Why the Phillies will beat the Rays

Well Bill—here we are, four wins away from seeing something I haven’t seen in 28 years: a Philadelphia Phillies World Series champion. Being older than dirt (to hear my daughters tell it) or at the very least older than you, I do have that much to fall back on. Hopefully you’ll get to experience what I enjoyed back in 1980.

While I wasn’t a Phillies’ fan per se back then, I was rooting for them against the Kansas City Royals (man, it’s hard to believe that they were among the class of the AL for almost a decade) since they had several of my favorite players: Tug McGraw, Mike Schmidt (although at the time he was still on my primary fecal manifest for his home run off of Stan Bahnsen in the final game of the season—he stayed there until replaced by Rick Monday a little more than a year later), Pete Rose (hangs head in shame), Garry Maddox and Steve Carlton.

My unquestioned favorite of the bunch was McGraw—and it isn’t close. When I used to play baseball, I made sure my hair stuck out under my hat the way his does, and my brother remarked that I bore a strong resemblance to the flaky southpaw.

But I digress.

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For those of you who haven’t been following the cyber-bromance during the postseason, Bill is Bill Baer of Crashburn Alley and Baseball Digest Daily and not this Bill (although word among the femininas of the blogosphere is that he is indeed possessed of dreamy eyes and tight buns rivaled only by the likes of Dustin Parkes).

Anyhoo, I really think this shapes up to be an epic battle. Admittedly, I am a little nervous that the Phillies clinched as early as they did (or the fact that the Rays’ bullpen didn’t put it away in Game 5 of the ALCS) since extended layoffs between competitive games always makes me a little nervous. Regardless, Tampa will have had a few days off as well, so hopefully if there is a bit of dulling about the edges that there won’t be much difference between the two teams.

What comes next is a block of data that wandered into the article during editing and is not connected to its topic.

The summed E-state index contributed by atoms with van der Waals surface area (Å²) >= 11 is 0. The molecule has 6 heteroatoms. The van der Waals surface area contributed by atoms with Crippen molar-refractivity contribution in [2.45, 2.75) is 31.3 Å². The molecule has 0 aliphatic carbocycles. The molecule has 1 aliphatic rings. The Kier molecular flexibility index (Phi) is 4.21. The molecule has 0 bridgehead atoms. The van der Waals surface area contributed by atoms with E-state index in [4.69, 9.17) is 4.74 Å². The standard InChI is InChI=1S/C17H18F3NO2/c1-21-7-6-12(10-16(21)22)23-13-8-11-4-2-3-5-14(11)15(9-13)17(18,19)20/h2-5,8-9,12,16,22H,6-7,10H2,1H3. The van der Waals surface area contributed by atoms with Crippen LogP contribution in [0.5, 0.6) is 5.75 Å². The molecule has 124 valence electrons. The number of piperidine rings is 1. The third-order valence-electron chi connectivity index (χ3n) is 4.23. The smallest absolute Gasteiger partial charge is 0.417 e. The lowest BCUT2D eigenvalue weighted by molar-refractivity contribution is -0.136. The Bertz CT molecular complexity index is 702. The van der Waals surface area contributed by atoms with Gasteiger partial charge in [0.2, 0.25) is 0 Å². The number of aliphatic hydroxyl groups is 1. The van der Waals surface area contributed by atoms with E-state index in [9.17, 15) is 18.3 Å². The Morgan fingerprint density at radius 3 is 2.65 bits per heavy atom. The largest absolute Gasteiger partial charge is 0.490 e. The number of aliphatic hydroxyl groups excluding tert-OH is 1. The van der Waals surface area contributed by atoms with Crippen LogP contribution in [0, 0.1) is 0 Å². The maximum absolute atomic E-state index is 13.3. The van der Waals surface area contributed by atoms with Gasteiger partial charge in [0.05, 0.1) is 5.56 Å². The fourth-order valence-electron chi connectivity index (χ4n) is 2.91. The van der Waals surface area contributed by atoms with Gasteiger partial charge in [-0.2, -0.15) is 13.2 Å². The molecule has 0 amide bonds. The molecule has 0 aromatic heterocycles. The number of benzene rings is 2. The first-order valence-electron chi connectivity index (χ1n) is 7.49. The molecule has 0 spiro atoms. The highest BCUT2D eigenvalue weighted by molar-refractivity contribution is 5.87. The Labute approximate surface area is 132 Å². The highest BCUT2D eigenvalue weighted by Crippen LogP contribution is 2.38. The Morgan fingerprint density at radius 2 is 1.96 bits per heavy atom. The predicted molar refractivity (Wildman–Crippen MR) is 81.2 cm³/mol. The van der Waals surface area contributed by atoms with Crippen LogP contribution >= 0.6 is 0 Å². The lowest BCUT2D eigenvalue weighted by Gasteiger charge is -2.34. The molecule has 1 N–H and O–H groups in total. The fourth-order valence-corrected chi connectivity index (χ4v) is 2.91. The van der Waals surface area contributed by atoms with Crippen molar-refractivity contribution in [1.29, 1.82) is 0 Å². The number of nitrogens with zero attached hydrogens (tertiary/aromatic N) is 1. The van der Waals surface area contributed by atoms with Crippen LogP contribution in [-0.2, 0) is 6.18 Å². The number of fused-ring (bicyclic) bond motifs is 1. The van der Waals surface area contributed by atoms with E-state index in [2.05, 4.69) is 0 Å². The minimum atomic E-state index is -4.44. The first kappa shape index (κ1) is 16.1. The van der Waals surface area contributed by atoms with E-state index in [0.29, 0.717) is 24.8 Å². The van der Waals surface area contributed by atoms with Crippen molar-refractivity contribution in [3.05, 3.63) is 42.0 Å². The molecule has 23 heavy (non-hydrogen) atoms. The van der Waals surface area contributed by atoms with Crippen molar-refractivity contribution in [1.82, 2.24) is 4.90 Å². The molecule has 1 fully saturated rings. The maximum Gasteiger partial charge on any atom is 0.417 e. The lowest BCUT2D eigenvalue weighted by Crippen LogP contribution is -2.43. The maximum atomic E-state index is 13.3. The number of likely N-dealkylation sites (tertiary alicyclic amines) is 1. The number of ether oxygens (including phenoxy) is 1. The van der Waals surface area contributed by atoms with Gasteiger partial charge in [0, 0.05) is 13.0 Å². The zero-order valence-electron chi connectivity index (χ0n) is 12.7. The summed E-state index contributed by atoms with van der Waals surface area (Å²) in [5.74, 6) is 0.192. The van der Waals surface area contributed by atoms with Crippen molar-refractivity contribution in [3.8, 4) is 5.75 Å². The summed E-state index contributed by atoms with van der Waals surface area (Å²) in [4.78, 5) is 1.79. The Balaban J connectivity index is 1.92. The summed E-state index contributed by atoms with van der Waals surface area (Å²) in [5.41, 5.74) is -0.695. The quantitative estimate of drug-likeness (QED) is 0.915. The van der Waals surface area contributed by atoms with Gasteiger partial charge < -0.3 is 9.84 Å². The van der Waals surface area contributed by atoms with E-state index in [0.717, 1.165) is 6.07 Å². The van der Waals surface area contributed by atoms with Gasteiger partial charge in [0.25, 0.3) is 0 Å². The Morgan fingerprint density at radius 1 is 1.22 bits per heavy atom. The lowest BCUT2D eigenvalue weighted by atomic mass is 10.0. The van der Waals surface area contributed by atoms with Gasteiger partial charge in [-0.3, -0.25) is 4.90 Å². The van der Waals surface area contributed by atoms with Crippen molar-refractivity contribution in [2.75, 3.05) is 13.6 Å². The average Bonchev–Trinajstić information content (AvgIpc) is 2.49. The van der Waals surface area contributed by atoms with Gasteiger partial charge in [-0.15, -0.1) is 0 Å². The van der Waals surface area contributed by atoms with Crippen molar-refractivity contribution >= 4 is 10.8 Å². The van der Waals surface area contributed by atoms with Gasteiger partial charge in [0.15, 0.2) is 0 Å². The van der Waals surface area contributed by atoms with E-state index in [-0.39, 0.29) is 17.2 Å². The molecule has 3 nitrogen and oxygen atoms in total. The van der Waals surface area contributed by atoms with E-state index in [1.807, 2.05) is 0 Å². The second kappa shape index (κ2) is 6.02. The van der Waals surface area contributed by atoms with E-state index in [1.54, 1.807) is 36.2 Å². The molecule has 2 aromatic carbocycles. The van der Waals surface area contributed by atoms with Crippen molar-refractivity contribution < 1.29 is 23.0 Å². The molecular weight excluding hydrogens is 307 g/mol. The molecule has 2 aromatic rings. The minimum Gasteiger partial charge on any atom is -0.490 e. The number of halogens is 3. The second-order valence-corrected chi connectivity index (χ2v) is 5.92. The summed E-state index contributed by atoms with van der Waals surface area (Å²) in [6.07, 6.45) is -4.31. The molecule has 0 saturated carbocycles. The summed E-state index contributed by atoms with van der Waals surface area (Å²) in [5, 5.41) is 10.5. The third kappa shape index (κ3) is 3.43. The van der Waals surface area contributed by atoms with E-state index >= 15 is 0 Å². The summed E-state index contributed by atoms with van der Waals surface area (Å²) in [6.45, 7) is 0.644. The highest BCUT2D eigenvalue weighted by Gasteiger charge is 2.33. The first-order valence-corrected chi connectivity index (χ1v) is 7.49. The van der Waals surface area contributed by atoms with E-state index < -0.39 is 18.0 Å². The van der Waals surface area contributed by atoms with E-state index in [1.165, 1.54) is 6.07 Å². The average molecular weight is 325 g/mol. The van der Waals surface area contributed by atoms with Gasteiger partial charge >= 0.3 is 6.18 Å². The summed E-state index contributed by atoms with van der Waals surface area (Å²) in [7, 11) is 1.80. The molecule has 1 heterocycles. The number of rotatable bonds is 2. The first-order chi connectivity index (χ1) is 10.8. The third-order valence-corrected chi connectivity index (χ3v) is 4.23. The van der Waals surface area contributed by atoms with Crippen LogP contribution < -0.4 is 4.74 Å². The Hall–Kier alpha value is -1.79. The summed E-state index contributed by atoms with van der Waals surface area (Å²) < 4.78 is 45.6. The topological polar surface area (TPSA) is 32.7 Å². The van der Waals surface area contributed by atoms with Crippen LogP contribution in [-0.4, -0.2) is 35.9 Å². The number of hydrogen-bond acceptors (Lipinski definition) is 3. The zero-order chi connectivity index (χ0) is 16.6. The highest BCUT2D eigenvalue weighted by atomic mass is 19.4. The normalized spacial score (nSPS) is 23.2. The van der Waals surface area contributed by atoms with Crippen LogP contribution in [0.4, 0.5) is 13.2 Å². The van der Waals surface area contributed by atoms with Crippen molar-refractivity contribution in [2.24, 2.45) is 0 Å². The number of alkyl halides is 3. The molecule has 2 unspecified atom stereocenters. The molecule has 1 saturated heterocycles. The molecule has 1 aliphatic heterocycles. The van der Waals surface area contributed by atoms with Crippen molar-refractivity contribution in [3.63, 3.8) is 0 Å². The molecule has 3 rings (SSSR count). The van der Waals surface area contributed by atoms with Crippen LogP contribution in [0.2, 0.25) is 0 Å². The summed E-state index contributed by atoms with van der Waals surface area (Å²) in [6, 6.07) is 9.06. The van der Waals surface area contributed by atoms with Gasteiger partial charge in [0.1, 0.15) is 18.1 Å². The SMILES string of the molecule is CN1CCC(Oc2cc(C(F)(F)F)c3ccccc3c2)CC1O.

John: Am I wrong when I say that these two teams seem evenly matched?

Bill: When you look at the team statistics, you’re hard pressed to give either team a definitive nod. The Phillies and Rays have similar offenses with OBP/SLG lines of .332/.438 and .340/.422 respectively. And the pitching is similar, too: the Phillies have SP/RP ERAs of 4.23*/3.22 and the Rays 3.95/3.55.
* Includes starts by Adam Eaton, Kyle Kendrick and “Bad” Brett Myers.

Since they’re so close in most general statistical categories, we will have to dig a little deeper to find the advantages for the Phillies.

A common note throughout our “Why the Phillies Will Win” conversations, the Phillies, under the tutelage of first base coach and base running guru Davey Lopes, are not just avid base-stealers, they’re efficient as well. In the 2008 regular season, the Phillies were 136-for-161 (84.5 percent). The Rays were 142-for-192 (74 percent). Both teams feature three key threats on the bases: the Phillies’ Jimmy Rollins, Shane Victorino, and Jayson Werth; and the Rays’ B.J. Upton, Carl Crawford, and Jason Bartlett.

John: I really think this is the series where we will finally see the running game. While I think the Phillies were simply better than the Brewers and the Dodgers, Charlie Manuel will have to use every tool at his disposal against the Rays. Tampa understands the value of speed on the base paths, and I watched them torment the Jays with it all season. While the Rays’ young starting staff has shown remarkable poise so far in the postseason, Philadelphia really should do as much as possible to keep them guessing and off balance. Yes, Dioner Navarro has to be taken into account, but ideally you want to be stealing bases off the pitcher and not the backstop.

When we were discussing this through e-mail, we agreed that to really demonstrate why the Phillies have the edge, we’d have to break it down position by position.

Bill: At specific positions, the Phillies have the advantage at second base, shortstop and in all three outfield positions. Using Chris Dial’s Offense Plus Defense (OPD) (Why are you referencing this doofus Bill? Hi Chris! *g* —Best Regards) we see that Chase Utley dominates Akinori Iwamura 51.20 to 0.01 at second base; Jimmy Rollins beats Jason Bartlett 21.30 to 4.50 at shortstop; Pat Burrell edges Carl Crawford 15.30 to 9.31 in left field; Shane Victorino surprisingly gets the nod over B.J. Upton 12.30 to 9.20 in center; and Jayson Werth trumps Gabe Gross 22.30 to 7.17 in right field.